The message was clear and Hannibal must have realised that his position in Italy was crumbling. Perhaps it was this which led to Hannibal recording his achievements on a bronze tablet at a temple to Hera near Croton. He’d visited the temple after hearing that there was a solid gold column there and was intent on taking it until he had a dream where Hera appeared and warned him against doing so. The tablet was written in Punic and Greek, fustratingly Polybius actually saw it. I say frustratingly because all that Polybius took from it were the figures for the army size Hannibal had when he arrived in Italy. If only he had copied all of it, or at least more than a statistic, even though it’s a very useful one. Think of it, Hannibal’s account of things written by Hannibal.

Hannibals’ problems began to mount due to another Roman general, Scipio and the remaining years of the 2nd Punic War are writ large with the name Scipio hanging over them. Hannibal had actually faced both Scipio and his father and defeated both. Prior to the battle of the Trebia in 218 BC a small cavalry skirmish had resulted in the Roman consul called Scipio being seriously injured. As a result he was absent from the debacle at Trebia but won renown when he took a Roman force into the Iberian peninsual following this. The idea was to disrupt and break down the Carthaginian power base there.

It was his son, also called Scipio, though who was to cross paths with Hannibal in a few years as you’ll hear. The two had met earlier when Scipio survived the butchery at Cannae. Scipio was to later replace his father in Iberia leading the Roman fightback against Carthage there and earning impressive victories. There’s even a somewhat convenient anecdote in which Scipio jnr saved his father from certain death when when he was injured in that cavalry skirmish. But as I said, that’s a very convenient tale.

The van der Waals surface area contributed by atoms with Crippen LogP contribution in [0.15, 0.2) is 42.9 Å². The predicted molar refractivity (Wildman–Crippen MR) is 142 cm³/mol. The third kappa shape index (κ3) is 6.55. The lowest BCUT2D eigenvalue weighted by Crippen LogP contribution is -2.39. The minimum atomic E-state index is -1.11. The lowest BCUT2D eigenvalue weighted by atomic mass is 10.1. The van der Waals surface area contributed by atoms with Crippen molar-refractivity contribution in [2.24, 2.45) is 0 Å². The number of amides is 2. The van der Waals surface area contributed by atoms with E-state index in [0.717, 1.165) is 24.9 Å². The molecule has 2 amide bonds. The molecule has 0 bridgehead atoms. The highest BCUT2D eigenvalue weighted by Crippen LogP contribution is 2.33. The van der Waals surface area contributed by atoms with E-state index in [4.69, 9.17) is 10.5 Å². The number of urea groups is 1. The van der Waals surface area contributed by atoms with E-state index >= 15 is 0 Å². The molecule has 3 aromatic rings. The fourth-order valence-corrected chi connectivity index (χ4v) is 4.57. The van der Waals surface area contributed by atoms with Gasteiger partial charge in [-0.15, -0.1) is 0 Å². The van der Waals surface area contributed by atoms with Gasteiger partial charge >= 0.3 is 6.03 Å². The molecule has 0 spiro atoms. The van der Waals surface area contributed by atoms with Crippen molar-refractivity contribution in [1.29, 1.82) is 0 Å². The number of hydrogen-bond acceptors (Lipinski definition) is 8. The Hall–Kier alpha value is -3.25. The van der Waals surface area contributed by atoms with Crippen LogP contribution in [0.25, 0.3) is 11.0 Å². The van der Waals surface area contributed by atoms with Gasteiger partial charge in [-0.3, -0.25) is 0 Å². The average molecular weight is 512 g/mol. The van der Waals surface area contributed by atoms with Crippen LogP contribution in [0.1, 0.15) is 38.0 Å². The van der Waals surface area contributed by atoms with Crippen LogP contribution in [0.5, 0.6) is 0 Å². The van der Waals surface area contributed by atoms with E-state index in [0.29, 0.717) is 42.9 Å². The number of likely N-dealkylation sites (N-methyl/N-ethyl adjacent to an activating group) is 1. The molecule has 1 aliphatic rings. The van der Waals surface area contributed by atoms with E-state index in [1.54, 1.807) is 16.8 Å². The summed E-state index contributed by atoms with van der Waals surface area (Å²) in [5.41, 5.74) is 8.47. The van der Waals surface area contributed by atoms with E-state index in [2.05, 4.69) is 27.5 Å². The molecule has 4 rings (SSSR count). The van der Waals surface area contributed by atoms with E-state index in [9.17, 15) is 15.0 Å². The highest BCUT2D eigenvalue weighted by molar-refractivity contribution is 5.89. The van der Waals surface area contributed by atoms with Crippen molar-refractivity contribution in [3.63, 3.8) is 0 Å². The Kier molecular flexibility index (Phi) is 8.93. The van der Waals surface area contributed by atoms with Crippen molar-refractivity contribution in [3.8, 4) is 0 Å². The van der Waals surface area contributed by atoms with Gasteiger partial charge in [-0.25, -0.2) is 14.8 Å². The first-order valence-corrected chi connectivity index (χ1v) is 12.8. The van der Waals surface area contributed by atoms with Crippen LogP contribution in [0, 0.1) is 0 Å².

In 204 BC Scipio sailed with a now experienced force and landed near to Utica north Africa. Here he defeated the Numidian force set against him. The next target was Carthage, but Scipio, much like Hannibal after Cannae, knew that he lacked the needed resources to prosecute a siege. What resulted next was a drawn out negotation for a suspension of hostilities with a view for a treaty. This was eventually agreed and it bought time for Hannibal to be sent for.

In the autumn of 203 BC Hannibal landed with between 15-20,000 men near Hadrumentum, eventually wintering there. It was the first time that Hannibal had been on his native soil since he left it with his father for Iberia at the age of 9 in 237 BC. Now he was in his mid-40s and things had come full circle, it was he who was on the defensive. It was no longer a Carthaginian general on Roman soil, but a Roman general stamping his mark across Carthaginian lands.

In the spring of 202 BC the treaty was broken, although such treaties were invariably there until one party decided they were no longer required. With Hannibal and Scipio both in possession of armies it was just a matter of time until the two clashed. They did so at Zama in the summer or autumn of 202 BC. It was a clash of reputations and a decider to what the order of things would come to be.

The exact numbers on that day, as with many military encounters, are debated but Polybius gave a good overview of the troops deployed. Hannibal placed 80 elephants at the front of his line, behind these were the skirmishers and a line of infantry. Behind this was a second line. This reserve was formed of his most experienced troops. As mentioned earlier these were likely the 15-20,000 brought over from Italy. In total estimates give Hannibal as deploying 36,000 men in total in these two lines.